The exclusion of the undefeated ACC Champion Florida State University Seminoles from the college football playoff has sparked a significant debate. This decision marks the first time an unbeaten Power 5 conference champion has been denied an opportunity to compete for the national championship in the college football playoff era. While the ramifications of this decision are evident within the world of sports, there are valuable lessons that higher education institutions and other organizations can learn from this situation. This article explores two primary lessons: the importance of perception and the significance of personnel.
One striking observation from Florida State's exclusion is the heavier weight given to style points and subjective judgments over the substance of their on-field performance. The selection committee's emphasis on passing "the eye test" suggests that subjective perceptions and narratives played a significant role in the decision-making process. This underscores the importance of managing public perception and marketing efforts, as they can influence how an organization is perceived and evaluated. Doing a good job alone may not be enough; showcasing positive accomplishments and promoting narratives that market an institution or organization can help foster favorable perceptions. In the case of Florida State, influential analysts and prognosticators touted the narrative that the team did not deserve a spot in the playoffs due to the loss of their star quarterback, Jordan Travis. The argument that the team was not the same without their injured leader gained traction, overshadowing their undefeated record. This highlights how external opinions and narratives can carry more weight than actual game results. It serves as a reminder that organizations must be aware of the narratives being shaped around them and take proactive steps to promote their strengths and achievements.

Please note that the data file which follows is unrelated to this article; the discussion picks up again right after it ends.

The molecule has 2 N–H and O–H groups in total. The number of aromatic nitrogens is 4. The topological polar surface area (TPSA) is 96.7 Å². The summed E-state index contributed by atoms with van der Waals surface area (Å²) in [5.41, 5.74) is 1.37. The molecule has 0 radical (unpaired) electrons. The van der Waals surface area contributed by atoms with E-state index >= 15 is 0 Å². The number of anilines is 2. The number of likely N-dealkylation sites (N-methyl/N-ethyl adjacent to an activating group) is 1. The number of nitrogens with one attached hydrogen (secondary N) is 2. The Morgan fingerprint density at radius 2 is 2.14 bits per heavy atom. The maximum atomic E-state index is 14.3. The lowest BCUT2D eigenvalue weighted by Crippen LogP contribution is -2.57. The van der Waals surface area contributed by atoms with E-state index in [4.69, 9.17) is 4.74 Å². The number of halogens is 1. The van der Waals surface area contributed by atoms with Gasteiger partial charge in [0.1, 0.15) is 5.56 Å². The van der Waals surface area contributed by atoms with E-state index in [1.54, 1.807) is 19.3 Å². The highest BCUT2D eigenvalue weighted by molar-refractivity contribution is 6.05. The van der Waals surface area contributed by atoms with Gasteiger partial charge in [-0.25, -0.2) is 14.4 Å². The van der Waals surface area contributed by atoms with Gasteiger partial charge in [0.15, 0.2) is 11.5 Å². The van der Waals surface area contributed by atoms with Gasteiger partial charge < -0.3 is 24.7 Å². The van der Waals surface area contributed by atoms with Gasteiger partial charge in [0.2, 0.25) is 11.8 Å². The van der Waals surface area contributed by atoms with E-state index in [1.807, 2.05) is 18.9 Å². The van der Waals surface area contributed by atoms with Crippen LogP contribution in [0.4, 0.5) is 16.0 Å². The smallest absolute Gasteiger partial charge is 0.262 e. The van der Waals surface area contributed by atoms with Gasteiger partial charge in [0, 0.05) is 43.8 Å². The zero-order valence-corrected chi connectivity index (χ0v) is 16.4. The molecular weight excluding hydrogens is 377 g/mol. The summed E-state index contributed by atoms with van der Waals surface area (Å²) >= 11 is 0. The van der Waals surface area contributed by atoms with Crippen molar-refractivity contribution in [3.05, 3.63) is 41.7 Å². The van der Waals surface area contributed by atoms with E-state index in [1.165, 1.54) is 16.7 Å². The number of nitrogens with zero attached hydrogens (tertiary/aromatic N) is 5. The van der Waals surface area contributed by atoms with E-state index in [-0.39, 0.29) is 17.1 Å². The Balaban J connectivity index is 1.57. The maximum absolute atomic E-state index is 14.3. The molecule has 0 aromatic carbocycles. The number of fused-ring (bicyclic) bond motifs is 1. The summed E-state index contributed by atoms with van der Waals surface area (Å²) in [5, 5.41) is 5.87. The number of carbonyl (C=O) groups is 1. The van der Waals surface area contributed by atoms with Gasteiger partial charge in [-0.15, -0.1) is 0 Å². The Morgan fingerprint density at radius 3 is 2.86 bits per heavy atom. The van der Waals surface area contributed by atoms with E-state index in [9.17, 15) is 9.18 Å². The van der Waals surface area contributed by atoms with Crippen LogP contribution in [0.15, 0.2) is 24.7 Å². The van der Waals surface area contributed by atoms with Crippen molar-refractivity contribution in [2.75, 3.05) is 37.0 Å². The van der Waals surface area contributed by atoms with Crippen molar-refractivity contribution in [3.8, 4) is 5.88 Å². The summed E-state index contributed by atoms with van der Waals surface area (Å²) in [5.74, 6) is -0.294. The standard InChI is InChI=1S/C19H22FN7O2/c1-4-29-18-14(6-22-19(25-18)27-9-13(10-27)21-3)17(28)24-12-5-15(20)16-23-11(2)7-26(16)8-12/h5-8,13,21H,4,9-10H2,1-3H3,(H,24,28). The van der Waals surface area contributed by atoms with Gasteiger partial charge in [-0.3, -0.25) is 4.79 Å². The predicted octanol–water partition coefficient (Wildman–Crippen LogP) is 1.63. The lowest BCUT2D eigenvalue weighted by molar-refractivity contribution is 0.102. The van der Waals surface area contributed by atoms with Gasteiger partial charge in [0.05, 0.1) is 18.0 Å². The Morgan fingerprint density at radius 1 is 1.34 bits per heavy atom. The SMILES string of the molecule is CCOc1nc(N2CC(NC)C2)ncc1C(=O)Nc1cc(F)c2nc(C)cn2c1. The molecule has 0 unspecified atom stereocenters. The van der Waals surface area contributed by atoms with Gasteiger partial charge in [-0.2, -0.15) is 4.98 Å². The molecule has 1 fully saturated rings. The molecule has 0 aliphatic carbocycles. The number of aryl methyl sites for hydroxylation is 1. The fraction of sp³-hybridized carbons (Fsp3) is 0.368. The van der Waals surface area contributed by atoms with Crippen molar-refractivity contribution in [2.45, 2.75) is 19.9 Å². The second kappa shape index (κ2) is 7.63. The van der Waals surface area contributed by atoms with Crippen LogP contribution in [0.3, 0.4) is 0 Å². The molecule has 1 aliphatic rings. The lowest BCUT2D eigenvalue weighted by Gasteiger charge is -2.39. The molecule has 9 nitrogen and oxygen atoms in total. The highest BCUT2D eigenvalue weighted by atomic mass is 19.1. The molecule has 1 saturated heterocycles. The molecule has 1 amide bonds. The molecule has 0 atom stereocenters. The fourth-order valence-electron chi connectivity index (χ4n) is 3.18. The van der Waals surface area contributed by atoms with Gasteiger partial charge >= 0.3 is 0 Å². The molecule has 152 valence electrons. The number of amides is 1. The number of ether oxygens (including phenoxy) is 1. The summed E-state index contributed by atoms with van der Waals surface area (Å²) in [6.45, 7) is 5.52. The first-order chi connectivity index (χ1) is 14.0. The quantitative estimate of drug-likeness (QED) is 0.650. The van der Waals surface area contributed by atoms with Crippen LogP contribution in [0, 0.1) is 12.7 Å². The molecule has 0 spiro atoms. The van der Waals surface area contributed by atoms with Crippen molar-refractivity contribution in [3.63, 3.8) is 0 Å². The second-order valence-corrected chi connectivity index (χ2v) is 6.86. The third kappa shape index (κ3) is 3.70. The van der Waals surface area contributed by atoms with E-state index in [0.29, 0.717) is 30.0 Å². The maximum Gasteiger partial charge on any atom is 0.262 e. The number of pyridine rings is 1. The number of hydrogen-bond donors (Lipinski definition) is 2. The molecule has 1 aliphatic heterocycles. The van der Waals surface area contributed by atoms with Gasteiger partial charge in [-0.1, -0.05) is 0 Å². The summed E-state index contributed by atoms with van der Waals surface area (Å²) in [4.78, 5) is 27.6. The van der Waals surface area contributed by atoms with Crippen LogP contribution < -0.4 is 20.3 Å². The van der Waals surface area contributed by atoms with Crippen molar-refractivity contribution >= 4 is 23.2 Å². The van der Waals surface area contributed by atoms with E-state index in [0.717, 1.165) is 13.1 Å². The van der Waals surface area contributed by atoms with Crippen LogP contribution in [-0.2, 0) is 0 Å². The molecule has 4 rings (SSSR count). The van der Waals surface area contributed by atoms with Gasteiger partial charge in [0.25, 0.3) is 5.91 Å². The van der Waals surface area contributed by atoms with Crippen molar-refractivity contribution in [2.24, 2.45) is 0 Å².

Florida State's exclusion also sheds light on the importance of personnel, recruitment, and depth within an organization. Florida State’s last two games against Florida and Louisville showed a dramatic fall in the level of quarterback play from where Jordan Travis was to performance that was put forth by second string quarterback Tate Rodemaker and third string quarterback Brock Glenn.
The mediocre to poor level of Florida State backup quarterback is inexcusable in the era of the transfer portal where a program can acquire high level personnel from other schools without them having to sit out a year. This situation serves as a reminder that personnel and depth matter significantly, not just in sports but in various organizational contexts. Whether it's in a college or university, corporation, or agency, having succession plans in place and cultivating capable individuals who can step up and perform in critical positions is essential. Recruitment efforts should prioritize quality personnel, and ongoing development programs must ensure their readiness to fill crucial roles when necessary. The exclusion of the Florida State football team, despite meeting all the required criteria, emphasizes the importance of perception and personnel within organizations. The heavy reliance on subjective judgments and narratives over on-field performance brings attention to the need for organizations to actively manage their public image and market their achievements. Furthermore, the reliance on star players without adequate backup options highlights the significance of personnel planning and development. Higher education institutions and other organizations can learn valuable lessons from this situation and apply them to foster positive perceptions and build robust personnel frameworks, ultimately enhancing their overall success.
Dr. Marcus Bright is an author and social impact professional.